October 2 is the birth anniversary of two greats who contributed to the building of modern India—Mahatma Gandhi and Lal Bahadur Shastri. The celebration of the first has always overshadowed the second (though with each passing year, both are fading from memory).
To make up, here are some gleanings building on a biography of Shastri that I recently had the opportunity to read (Lal Bahadur Shastri: Politics and Beyond. Sandeep Shastri–not a relative by the way, only an ardent admirer).
Shastri’s father was a school teacher and later clerk in government service. Sadly, he died when Lal Bahadur was barely 18 months old. His mother, the daughter of a teacher, moved back to her maternal house where the children grew up.
Shastri’ family was not particularly active in the Freedom Movement, but he was highly influenced by a teacher, Nishkameshwar Prasad Mishra, who was passionately involved in the Movement. Inspired by his teacher, young Lal Bahadur started reading the works of national leaders, and after attending a meeting addressed by Gandhiji and Madan Mohan Malaviya, he dropped out of school just 3 months before his Std. 10 exams, to join the independence struggle. He later graduated in Philosophy and Ethics from Kashi Vidyapith, where ‘Shastri’ was the degree given, which then became attached to his name!
As a member of the Servants of the People Society, he worked under the guidance of Gandhiji for the betterment of Harijans. Under the Mahatma’s influence, he also became a member of the Indian National Congress 1928, and went on to play a leadership role in the organization and during various phases of the struggle, including the Quit India movement.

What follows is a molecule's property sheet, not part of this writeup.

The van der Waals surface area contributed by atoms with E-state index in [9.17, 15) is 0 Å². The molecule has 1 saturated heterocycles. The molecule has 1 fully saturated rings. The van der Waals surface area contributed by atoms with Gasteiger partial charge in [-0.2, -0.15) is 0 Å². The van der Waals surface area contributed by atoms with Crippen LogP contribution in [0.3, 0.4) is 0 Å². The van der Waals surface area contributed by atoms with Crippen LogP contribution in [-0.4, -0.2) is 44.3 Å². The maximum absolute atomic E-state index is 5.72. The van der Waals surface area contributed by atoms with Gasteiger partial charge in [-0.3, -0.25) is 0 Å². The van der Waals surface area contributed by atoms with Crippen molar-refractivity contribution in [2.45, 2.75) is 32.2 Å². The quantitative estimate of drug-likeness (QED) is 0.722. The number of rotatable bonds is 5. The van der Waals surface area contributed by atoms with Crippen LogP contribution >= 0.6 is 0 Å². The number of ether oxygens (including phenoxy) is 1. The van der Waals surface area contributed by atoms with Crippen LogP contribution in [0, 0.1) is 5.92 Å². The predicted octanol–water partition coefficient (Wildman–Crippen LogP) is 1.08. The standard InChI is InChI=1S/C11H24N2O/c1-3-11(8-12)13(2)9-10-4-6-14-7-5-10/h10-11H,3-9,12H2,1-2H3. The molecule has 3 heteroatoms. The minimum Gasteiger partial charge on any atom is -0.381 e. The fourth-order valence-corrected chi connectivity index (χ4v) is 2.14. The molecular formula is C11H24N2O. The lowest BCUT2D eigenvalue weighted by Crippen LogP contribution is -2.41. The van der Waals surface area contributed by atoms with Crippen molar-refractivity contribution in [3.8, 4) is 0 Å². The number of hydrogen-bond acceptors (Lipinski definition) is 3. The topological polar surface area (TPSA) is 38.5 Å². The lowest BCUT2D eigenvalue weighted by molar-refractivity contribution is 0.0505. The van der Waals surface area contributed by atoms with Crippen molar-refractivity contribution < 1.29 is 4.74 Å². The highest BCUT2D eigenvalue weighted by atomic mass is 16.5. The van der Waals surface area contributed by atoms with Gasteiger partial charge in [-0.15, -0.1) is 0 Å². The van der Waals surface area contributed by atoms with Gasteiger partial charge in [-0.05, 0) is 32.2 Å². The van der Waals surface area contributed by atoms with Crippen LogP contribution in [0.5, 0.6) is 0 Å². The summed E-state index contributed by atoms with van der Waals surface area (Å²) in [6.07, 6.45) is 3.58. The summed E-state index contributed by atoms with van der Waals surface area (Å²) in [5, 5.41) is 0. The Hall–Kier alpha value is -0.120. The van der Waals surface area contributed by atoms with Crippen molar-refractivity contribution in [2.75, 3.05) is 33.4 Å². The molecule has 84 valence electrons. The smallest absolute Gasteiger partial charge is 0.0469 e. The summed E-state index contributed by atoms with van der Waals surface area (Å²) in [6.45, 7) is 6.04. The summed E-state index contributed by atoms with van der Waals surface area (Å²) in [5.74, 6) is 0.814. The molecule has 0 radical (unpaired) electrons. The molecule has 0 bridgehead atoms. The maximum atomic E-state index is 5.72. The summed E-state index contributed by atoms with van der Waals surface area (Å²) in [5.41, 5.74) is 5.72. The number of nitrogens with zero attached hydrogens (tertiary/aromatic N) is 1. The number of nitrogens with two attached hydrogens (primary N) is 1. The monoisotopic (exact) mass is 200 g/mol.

After Independence, he went on to the Central Government after a short stint in UP. He went on to hold several portfolios, before becoming the Prime Minister in 1964.
A few snippets and facts which are not widely known:
Shastri is known for the slogan ‘Jai Jawan, Jai Kisan’. But his respect for business people was no less. Exhibiting a very modern understanding of the linkages between business and society, as far back as 1965 he said businessmen had ‘an even greater role than that of an economist and the politician. Too often the community views the businessman’s aims as selfish gain.. (That) impression can be removed only when business becomes fully alive to its social responsibilities.’
He was the one behind India’s White Revolution–the national campaign to increase the production and supply of milk. It was his political leadership that saw the Amul milk co-operative take shape, and the creation of the National Dairy Development Board.
Lal Bahadur married Lalita Devi in 1927. She too was an ardent Gandhi follower and lived a very simple life. Her unstinting support to her husband enabled him to live a life of service to the nation.
This story is a beautiful illustration of Lalitaji’s high ideals and principles.
Once when Shastri was in jail, he learnt that Lalita was unwell. He wrote to her, asking her to take a glass of milk every day. The reality was that the household was very short of money, and she just could not afford a glass of milk for herself. But she did not want to trouble her husband by telling him this. So she found an ingenious way to do what her husband wished. She found a tiny glass, such as used to feed infants, and took milk in this every day. She wrote to her husband that she was doing as he wished. It was only much after his release that he learnt about this. He was amazed by how she stuck to the truth and still helped him stay him untroubled by the everyday problems so that he could focus on his work.
To such people of integrity and principles do we owe our freedom. Every day the thought should trouble us as to whether we are living up to their vision.